Tampa Bay's 34-17 loss to New Orleans in Week 11 marked just the third Buccaneers game this season in which the lead never changed hands after the initial score. In Week Four, the Bucs jumped out early on the Rams in Los Angeles and never relinquished their lead in an eventual 55-40 victory. Two weeks later in London, Carolina scored first and never trailed on its way to a 37-26 decision.
However, even those two games from the season's first half had swings in which teams were expected to win over the course of 60 minutes of football. The Saints-Buccaneers game on Monday was different; for the first time this year, the Bucs played a game in which the win probability chart favored the same team the entire way. There were moments in Week Four in which the Rams were considered favorites to win, and there were moments in Week Six in which the Bucs had the win probability edge. Not so on Sunday, as the Saints were slim favorites when the game began and they scored the game's first 20 points, never thereafter leading by less than 10.
As such, for the first time, our season-long look at each game's final Turning Point is, well, a moot point. Essentially, it was the opening kickoff. Still, we can take a quick look at some of the game's minor swings along the way.
After each Buccaneers contest this season we've looked for that moment when things swung in favor of the eventual winner and never swung back. We've done so using the aforementioned "win probability" charts on ESPN.com. At any given point in the game, that chart displays the percentage that each team could be expected to win, based on data from similar situations in thousands of historical games. Unless one starts above 50% at the very beginning of the game and never dips below that mark, there is going to be a single point where the team that eventually wins goes from underdog to favorite for the final time.
Week 11 Turning Point: Not applicable.
Outcome: New Orleans 34, Tampa Bay 17
· Saints kick a field goal (Will Lutz) at 8:45 of the first quarter for a 3-0 lead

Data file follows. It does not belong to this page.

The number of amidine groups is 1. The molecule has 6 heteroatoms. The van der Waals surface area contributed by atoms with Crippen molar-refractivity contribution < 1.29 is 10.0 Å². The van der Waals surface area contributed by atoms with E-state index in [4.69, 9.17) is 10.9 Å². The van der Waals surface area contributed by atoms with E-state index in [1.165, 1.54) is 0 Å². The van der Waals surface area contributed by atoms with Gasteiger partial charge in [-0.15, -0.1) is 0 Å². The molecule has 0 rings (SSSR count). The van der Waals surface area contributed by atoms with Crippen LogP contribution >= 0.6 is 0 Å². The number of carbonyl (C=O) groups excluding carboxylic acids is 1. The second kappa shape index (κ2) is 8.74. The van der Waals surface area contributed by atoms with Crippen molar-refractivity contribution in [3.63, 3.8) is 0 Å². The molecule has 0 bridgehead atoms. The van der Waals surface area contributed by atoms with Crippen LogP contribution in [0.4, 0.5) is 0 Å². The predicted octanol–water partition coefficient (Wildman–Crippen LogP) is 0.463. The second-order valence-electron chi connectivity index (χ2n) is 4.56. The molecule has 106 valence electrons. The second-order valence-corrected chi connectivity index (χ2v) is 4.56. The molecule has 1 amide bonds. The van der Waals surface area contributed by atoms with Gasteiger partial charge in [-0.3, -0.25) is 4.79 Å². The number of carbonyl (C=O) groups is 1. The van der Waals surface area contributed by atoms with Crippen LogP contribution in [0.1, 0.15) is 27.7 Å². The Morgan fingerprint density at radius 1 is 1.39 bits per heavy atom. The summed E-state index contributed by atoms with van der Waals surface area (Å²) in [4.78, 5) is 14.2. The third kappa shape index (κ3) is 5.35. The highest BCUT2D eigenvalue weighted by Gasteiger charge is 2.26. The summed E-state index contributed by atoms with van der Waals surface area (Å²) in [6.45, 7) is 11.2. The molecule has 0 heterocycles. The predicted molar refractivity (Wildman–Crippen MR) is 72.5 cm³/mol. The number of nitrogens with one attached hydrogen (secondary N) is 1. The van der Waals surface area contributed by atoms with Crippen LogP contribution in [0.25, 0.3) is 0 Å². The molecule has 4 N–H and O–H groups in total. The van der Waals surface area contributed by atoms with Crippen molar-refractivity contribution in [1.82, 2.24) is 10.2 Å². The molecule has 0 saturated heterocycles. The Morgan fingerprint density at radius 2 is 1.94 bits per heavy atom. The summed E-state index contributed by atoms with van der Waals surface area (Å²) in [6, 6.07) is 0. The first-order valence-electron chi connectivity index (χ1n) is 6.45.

The first data point on Sunday's win probability chart showed the Saints as having a 56.3% chance of victory as they received Bradley Pinion's kickoff to start the game. The line climbed only slightly as the Saints started out with a series of short plays than took its first big jump, to 62.4% when tight end Jared Cook caught a pass over the middle for 30 yards to the Bucs' 30. It actually fell back to 55.1% when rookie safety Mike Edwards sacked reserve quarterback Taysom Hill to make it third-and-17 back to the 37, but that's the lowest it would get the rest of the way.
Because the Bucs were able to hold at the end of the Saints' first two drives, forcing a pair of field goals and falling behind by just six points, the win probability chart didn't get out of hand right away despite Tampa Bay's early struggles on offense. When rookie linebacker Devin White tackled running back Latavius Murray short of the sticks on third down from the Bucs' 11, the Saints' percentage actually dipped a bit to 67.9%.
That didn't last long, as Jameis Winston was intercepted two plays after Wil Lutz's second field goal, on a pass that went through tight end O.J. Howard's hands and ended up briefly behind his back before deflecting to linebacker Demario Davis. Drew Brees threw a 16-yard touchdown pass to Michael Thomas on the next snap and the line leapt up to 83.1% in the Saints' favor.
New Orleans was already considered a 94.2% favorite with five minutes left in the first half after a Cook touchdown catch made it 20-0. The Buccaneers did get it back to a low of 84.4% by scoring a touchdown before halftime and then driving into scoring range on the first possession of the second half, but when they had to settle for a field goal it immediately went back to 90.9% in the Saints' favor.
The Turning Point the Buccaneers needed on Sunday never came and thus the win probability chart never graced them with its favor at any point during the contest. The first-quarter interception was the closest thing the game had to a turning point, though it was really more of a solidification of the early odds. As Head Coach Bruce Arians said after the game, "Too many mistakes to beat a good team."